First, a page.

When I lived in Washington, DC, I was lucky enough to be on the same power grid as the local power company’s headquarters. During an outage, the utility’s site would show me a near-live map displaying how many customers were without power, where they were located and most importantly, where repair crews were headed next. Similar dashboards for centralized systems are all around us. When my car tires lose air pressure, my car tells me. When I order a package, FedEx tells me where it is. So where is our Internet dashboard? If I can find out that a package is being held in Buffalo, shouldn’t I know why my Internet packets didn’t make it to Beijing?
It turns out that identifying Internet censorship, filtering or other web blockages is much more challenging. As Jonathan Zittrain described in his 2009 TED Talk, the Internet is more akin to a mosh pit than FedEx. There’s no “absolutely positively” on the Internet; instead, there’s a series of interconnected, loosely affiliated servers that voluntarily pass your data in the general direction of its destination.
This decentralized structure is what makes the Internet so robust, but it also makes filtering very hard to pinpoint. For example, when Chinese citizens suddenly inundated President Obama’s Google+ page with comments about Internet freedom and other topics, we could see that Google+ was accessible in China. Although the result was clear, the cause was not.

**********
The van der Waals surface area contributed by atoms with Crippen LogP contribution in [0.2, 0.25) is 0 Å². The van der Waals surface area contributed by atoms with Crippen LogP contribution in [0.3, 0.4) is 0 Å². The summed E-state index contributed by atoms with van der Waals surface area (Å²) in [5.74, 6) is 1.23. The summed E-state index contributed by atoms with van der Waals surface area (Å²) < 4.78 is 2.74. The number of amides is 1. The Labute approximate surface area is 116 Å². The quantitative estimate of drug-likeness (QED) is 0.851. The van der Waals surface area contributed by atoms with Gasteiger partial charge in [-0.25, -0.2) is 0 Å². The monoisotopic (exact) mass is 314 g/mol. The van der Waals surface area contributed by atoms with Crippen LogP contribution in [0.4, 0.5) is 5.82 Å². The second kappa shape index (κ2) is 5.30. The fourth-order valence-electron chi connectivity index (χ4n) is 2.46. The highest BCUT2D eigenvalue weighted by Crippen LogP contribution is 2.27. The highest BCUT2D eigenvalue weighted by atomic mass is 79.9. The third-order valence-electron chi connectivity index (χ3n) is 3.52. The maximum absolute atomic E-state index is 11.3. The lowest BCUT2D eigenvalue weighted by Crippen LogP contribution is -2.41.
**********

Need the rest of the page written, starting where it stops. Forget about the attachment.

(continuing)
Often people believe that the “Great Firewall” is the extent of China’s censorship, but as Rebecca MacKinnon has explained, that much-scrutinized feature is only the outermost layer of the censorship apparatus. The self-censorship that ISPs and content providers impose upon themselves is actually far more effective. Researchers at Carnegie Mellon University have recently documented how this multi-tiered approach can have a disparate impact on Chinese netizens. On Sina Weibo (China’s Twitter equivalent) 53% of messages originating from the politically contentious region of Tibet are deleted, but only 12% and 11.4% of messages from Beijing and Shanghai, respectively, are removed. They also showed that deletion is inconsistent; 17.4% of posts are deleted, while other posts with the same political terms remain.
So when we see something like Google+ comments from China or the sudden accessibility of previously blocked search terms, the distributed nature of both the network and the filtering makes it hard to know exactly what is occurring.
Thus, what we need is a dashboard for Internet health. The Herdict project at Harvard is one piece of that. By aggregating over 200,000 user-submitted reports about accessible and inaccessible websites, we can map a slice of the end-user experience. Constructing a true dashboard, however, will require data as distributed as the network itself. What each piece of the network knows about itself and its neighbors may be inconsequential on its own, but can powerful when aggregated. Creating a useful measurement tool requires that leaders from browser manufacturers, ISPs, registrars and backbone providers recognize the crucial role they can play in helping identify filtering, censorship and other web blockages.
by Ryan Budish, Project Director of Herdict.org and Berkman Center fellow